If Everton fans needed any reminder why manager Roberto Martínez is unwilling to sell Marouane Fellaini and Leighton Baines to Manchester United, they received it in Saturday’s 2-2 tie at Norwich City.
Fellaini ran up and down the field all game long, initiating attacks and supporting the center backs as a holding midfielder, while Baines was one of the Toffees’ most dangerous attacking players from an advanced left back position.
In fact, Baines and Fellaini showed that they are key parts of Martínez’s tactical system, which calls for attack-minded outside backs and central players who can work on both ends of the field.
Baines’ main job is to create two-on-one isolations with left-sided midfielder Steven Pienaar, while Fellaini initiates attacks with his distribution and remains available to drop between the center backs as the outside backs overlap on both sides.
The OPTA stats pegged Baines’ passing at 86 percent efficiency, as he completed 51 of his 59 attempts, including 22 of 27 in the attacking third of the field. That far outweighed his contribution in the back third, where he completed all of his six attempts. He also created five chances to score with passes that led directly to a shot, leading the team in that category.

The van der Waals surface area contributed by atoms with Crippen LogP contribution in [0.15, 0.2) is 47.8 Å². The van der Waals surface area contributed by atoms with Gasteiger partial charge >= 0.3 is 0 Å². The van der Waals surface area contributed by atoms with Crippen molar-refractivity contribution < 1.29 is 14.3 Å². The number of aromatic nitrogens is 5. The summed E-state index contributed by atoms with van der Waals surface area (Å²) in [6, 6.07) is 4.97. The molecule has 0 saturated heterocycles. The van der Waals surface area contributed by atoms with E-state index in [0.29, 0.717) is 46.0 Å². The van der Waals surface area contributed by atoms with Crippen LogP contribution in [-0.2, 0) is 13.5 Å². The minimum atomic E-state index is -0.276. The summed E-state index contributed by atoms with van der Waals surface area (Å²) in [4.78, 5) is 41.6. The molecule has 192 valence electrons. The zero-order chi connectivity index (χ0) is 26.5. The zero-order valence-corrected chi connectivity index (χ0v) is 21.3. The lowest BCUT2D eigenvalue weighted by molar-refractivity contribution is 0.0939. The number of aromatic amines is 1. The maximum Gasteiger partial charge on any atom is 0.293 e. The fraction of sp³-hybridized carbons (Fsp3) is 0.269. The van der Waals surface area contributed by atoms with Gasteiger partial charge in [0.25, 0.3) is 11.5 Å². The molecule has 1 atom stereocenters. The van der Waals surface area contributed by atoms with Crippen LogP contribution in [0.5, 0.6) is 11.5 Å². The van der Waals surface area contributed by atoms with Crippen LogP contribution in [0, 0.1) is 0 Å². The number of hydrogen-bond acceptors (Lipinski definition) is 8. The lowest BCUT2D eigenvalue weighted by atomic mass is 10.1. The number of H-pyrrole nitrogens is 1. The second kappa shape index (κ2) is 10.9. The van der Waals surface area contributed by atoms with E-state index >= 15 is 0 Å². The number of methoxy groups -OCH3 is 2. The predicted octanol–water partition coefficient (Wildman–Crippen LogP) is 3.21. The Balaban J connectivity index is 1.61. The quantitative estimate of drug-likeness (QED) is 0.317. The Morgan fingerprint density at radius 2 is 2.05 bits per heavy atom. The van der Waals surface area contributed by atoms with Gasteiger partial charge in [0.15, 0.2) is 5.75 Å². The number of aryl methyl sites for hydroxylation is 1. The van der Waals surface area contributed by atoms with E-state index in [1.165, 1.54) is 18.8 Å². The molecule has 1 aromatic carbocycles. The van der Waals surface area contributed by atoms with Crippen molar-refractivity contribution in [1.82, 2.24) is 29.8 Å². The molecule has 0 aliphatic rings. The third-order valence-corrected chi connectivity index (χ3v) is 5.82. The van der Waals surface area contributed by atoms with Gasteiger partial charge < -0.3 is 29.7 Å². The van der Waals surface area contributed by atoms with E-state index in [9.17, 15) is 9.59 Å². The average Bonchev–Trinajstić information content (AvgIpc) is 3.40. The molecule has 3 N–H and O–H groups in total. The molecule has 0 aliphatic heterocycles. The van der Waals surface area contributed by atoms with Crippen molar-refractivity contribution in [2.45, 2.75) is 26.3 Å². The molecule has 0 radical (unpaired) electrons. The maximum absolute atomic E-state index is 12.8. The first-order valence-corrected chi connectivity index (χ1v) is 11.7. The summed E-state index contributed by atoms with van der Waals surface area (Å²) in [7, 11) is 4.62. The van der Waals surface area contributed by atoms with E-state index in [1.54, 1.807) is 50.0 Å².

Meanwhile, Fellaini’s passing was even more efficient, at 91 percent completion, mostly in the middle third of the field. Greater than his numerical contributions, though, was his intangible quality of work rate. He covered ground all over the field, making runs up the middle to join attacks before retreating quickly when Everton lost possession.
“They are two great assets of the football club. I think they realise what they have done in the past, and they are very respectful towards that,” Martínez said of his stalwarts. “Football is a team sport, and the behavior of every player really matters. They have been a real example towards that.”
Further, the manager said he is not tempted at all to sell either player:
There is no temptation. In football, you want to keep your best performers, and that is where we are. You always get into a debate when there is a club that matches the valuation of a player. Then you need to make a decision. That has never been the case, and where we are is we want to keep our most influential players and build from that. It has been well reported what the approach has been. We take it as a football compliment and move on. Now, the focus has to be the games.